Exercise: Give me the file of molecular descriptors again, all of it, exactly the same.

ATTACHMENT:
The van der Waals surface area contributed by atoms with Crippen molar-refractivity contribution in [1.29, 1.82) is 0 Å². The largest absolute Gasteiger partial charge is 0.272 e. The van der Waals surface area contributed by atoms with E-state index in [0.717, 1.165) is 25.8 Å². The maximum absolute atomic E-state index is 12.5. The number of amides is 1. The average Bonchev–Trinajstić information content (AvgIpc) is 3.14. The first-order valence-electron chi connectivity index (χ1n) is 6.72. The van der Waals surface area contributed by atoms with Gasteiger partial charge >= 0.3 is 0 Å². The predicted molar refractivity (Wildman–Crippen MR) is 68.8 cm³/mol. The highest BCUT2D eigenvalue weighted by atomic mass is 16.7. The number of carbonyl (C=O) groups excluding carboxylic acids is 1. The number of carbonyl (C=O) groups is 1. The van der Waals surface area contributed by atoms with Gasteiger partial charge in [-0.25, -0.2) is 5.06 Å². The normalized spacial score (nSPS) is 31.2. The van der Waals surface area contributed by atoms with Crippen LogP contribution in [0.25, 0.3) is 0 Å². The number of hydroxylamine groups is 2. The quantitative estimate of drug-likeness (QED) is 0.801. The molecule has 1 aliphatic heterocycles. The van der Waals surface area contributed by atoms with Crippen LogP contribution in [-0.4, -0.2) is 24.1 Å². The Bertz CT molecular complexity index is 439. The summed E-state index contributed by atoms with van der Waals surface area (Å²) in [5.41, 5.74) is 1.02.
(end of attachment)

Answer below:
The van der Waals surface area contributed by atoms with Crippen molar-refractivity contribution in [1.29, 1.82) is 0 Å². The largest absolute Gasteiger partial charge is 0.272 e. The van der Waals surface area contributed by atoms with E-state index in [0.717, 1.165) is 25.8 Å². The maximum absolute atomic E-state index is 12.5. The number of amides is 1. The average Bonchev–Trinajstić information content (AvgIpc) is 3.14. The first-order valence-electron chi connectivity index (χ1n) is 6.72. The van der Waals surface area contributed by atoms with Gasteiger partial charge >= 0.3 is 0 Å². The predicted molar refractivity (Wildman–Crippen MR) is 68.8 cm³/mol. The highest BCUT2D eigenvalue weighted by atomic mass is 16.7. The number of carbonyl (C=O) groups excluding carboxylic acids is 1. The number of carbonyl (C=O) groups is 1. The van der Waals surface area contributed by atoms with Gasteiger partial charge in [-0.25, -0.2) is 5.06 Å². The normalized spacial score (nSPS) is 31.2. The van der Waals surface area contributed by atoms with Crippen LogP contribution in [0.25, 0.3) is 0 Å². The number of hydroxylamine groups is 2. The quantitative estimate of drug-likeness (QED) is 0.801. The molecule has 1 aliphatic heterocycles. The van der Waals surface area contributed by atoms with Crippen LogP contribution in [-0.4, -0.2) is 24.1 Å². The Bertz CT molecular complexity index is 439. The summed E-state index contributed by atoms with van der Waals surface area (Å²) in [5.41, 5.74) is 1.02.